Dealing with the death of a dog can be overwhelming and cause a variety of difficult emotions. Some people aren’t obsessed with dogs like we are, but don’t let them make you feel an ounce of guilt for grieving your dog. With the following suggestions you and your whole family can cope healthily, comfort each other, comfort yourselves, and then start the process of moving on:

  • Be patient with your grieving process. Everyone starts to feel better at different times. There is no deadline for feeling better.
  • No matter what feelings you have while grieving remember that you are not weak, don’t be ashamed of your feelings.
  • Don’t hide your grief. If you are true with yourself and your whole family, you are likely to feel better sooner than if you try to ignore your feelings.
  • Write about your feelings. Try to paint your feelings abstractly, and talk to people about how you are doing, especially if they are dog lovers too.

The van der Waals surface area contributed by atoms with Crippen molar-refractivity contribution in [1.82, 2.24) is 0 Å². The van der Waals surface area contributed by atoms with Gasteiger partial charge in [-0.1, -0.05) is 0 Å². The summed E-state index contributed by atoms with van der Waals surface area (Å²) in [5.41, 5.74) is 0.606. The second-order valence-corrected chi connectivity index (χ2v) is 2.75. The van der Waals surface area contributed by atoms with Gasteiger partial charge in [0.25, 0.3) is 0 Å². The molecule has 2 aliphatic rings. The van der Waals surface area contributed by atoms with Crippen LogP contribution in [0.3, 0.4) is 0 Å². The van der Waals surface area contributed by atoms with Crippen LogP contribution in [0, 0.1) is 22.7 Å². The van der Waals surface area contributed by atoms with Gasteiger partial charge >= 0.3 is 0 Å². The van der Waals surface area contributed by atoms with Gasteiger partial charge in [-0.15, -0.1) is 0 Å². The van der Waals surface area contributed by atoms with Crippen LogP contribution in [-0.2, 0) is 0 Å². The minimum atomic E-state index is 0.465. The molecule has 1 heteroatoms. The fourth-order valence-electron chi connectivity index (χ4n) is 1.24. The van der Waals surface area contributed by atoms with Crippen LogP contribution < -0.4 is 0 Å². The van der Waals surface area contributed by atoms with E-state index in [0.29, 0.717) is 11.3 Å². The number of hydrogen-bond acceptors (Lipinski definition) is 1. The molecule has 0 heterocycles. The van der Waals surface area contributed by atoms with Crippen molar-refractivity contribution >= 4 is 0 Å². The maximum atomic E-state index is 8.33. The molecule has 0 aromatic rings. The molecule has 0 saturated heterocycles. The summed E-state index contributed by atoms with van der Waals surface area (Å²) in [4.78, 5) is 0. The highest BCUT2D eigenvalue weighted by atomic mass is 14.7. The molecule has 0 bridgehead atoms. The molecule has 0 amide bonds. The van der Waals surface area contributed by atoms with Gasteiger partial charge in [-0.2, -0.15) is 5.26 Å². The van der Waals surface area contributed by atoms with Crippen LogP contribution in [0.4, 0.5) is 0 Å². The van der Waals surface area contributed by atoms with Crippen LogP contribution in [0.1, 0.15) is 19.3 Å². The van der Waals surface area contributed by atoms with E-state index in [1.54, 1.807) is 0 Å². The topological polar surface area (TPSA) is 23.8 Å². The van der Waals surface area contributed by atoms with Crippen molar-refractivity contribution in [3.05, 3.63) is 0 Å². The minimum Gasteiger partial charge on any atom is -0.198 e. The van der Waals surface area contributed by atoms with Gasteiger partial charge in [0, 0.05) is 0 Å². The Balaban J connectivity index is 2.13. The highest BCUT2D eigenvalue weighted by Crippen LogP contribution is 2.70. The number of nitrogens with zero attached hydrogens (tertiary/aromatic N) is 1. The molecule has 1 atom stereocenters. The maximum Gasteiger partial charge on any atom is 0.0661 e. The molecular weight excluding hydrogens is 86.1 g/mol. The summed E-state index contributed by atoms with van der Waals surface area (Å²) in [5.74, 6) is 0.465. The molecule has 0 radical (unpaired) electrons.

• If you don’t know anyone that has dealt with the death of a dog reach out to people online via message boards or call the ASPCA Pet Loss Hotline at (877) GRIEF-10
  • Long-term, consistent grief that interferes with your ability to function should be discussed with your doctor or a mental health professional
  • A funeral or memorial might be helpful if you appreciate rituals and structure
  • Remember the love and joy you had with your dog by creating a photo album or scrapbook with the whole family
  • Planting a tree or installing a symbolic object in your yard can also help remind everyone of the fun and love you shared
  • Eat, sleep, and exercise are daily activities that have to be maintained in order for you to be healthy. They are especially important in times of grief.
  • If you have other pets at home, play with them more than usual. By staying active with them, you all get a positive boost.
  • Don’t rush out and get another dog until everyone in the family has fully grieved the loss. This is an especially important way for kids to learn that grief is healthy